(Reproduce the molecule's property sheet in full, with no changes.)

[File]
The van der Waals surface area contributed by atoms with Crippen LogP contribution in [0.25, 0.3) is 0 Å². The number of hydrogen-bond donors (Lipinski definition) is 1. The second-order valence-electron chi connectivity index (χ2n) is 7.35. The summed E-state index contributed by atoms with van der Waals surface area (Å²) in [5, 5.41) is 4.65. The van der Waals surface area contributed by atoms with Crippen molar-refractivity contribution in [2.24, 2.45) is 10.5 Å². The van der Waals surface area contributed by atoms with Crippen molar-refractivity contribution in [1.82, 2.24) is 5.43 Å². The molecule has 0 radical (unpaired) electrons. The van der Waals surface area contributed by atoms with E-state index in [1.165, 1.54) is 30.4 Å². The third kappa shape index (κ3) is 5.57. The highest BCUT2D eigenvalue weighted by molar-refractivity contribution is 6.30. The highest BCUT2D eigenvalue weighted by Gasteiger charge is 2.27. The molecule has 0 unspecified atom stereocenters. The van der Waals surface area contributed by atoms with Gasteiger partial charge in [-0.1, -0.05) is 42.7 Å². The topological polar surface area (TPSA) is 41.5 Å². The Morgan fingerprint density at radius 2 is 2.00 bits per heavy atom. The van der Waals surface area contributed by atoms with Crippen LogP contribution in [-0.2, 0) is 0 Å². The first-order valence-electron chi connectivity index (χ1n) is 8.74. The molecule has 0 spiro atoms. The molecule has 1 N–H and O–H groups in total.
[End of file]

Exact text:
The van der Waals surface area contributed by atoms with Crippen LogP contribution in [0.25, 0.3) is 0 Å². The number of hydrogen-bond donors (Lipinski definition) is 1. The second-order valence-electron chi connectivity index (χ2n) is 7.35. The summed E-state index contributed by atoms with van der Waals surface area (Å²) in [5, 5.41) is 4.65. The van der Waals surface area contributed by atoms with Crippen molar-refractivity contribution in [2.24, 2.45) is 10.5 Å². The van der Waals surface area contributed by atoms with Crippen molar-refractivity contribution in [1.82, 2.24) is 5.43 Å². The molecule has 0 radical (unpaired) electrons. The van der Waals surface area contributed by atoms with E-state index in [1.165, 1.54) is 30.4 Å². The third kappa shape index (κ3) is 5.57. The highest BCUT2D eigenvalue weighted by molar-refractivity contribution is 6.30. The highest BCUT2D eigenvalue weighted by Gasteiger charge is 2.27. The molecule has 0 unspecified atom stereocenters. The van der Waals surface area contributed by atoms with Gasteiger partial charge in [-0.1, -0.05) is 42.7 Å². The topological polar surface area (TPSA) is 41.5 Å². The Morgan fingerprint density at radius 2 is 2.00 bits per heavy atom. The van der Waals surface area contributed by atoms with Crippen LogP contribution in [-0.2, 0) is 0 Å². The first-order valence-electron chi connectivity index (χ1n) is 8.74. The molecule has 0 spiro atoms. The molecule has 1 N–H and O–H groups in total.